Your Future, Your Choice

Some family of mine sent me this book recently: Your Future, Your Choice: Christian Character in a Changing Economy, by Kerry J. Koller. It’s short, and covers the basics of how this guy thinks Christians should relate to money and the economy. Much of it was straight forward—don’t have lots of credit card debt, for example. But there were a few interesting ideas that don’t show up in other personal-finance type books.

The book makes an interesting point about why we should pay attention to our money, instead of just assuming God will take care of us. The idea is basically that we should be “provident and resourceful” people, so that in the event something happens to the economy or the world (e.g. a natural disaster), we’re able to function enough to continue doing good things—helping the needy, who will be more so during times of duress. We’re not taking care of ourselves purely for self-preservation or so we can be lazy, we do it to maintain our future potential to act beautifully in the world (okay, that last bit was more like my interpretation of what the book says). This leads naturally to why we should have savings, and not have lots of credit card debt, and generally live within or even beneath our means so that we have means to help others now and in the future.

One other thing it leads to is not something I had expected. That is that we should be prepared for future problems outside the economy. In other words, sure we need to save money, but if the economy itself fails us (e.g. the store has no food), are we prepared? So this whole section of the book is dedicated to talking about planning for things like a flood or hurricane that wipes out communication or transportation for a time. It talks about a “Self-Sufficiency Exercise”, in which we give up all outside resources—electricity from the grid, fuel that’s not stored at your house, food from the store—for a period of time, such as a week. This is to test the character of ourselves and our family, and perhaps just as a learning experience to show just how much we depend on the economy from day to day.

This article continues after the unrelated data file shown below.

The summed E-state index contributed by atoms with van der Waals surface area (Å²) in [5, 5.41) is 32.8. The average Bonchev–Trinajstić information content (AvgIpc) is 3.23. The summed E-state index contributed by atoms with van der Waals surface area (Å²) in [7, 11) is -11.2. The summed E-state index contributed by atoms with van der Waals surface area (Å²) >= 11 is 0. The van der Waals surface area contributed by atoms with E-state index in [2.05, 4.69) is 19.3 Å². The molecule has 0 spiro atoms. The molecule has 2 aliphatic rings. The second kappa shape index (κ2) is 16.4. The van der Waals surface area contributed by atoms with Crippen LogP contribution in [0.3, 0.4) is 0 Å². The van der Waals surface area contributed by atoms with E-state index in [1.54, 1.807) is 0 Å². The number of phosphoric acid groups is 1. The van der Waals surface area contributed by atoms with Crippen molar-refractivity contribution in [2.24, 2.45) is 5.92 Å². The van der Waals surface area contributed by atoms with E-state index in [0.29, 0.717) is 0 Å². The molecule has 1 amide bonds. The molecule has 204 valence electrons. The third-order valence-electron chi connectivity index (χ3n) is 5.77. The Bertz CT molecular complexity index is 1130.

Doing this exercise in the city seems rather hard, because having a generator or propane tanks is not really feasible. However, some things are probably easier in the city, like the fact that most places are within walking distance, or at least you can take public transportation (if your disaster scenario permits). Regardless of location, one can certainly have a few weeks worth of food and water stored up. I haven’t decided to undertake such an exercise, not the least because the other person living with me probably would object. But I might start storing a little water, and a little food—just in case.

I was a little surprised to find as much interesting in the book as I did. There was one other little thing: I learned about the existence of futurology—the study of what’s going to happen in the future, of course! It sounds like Asimov, but it looks like it might actually be real.

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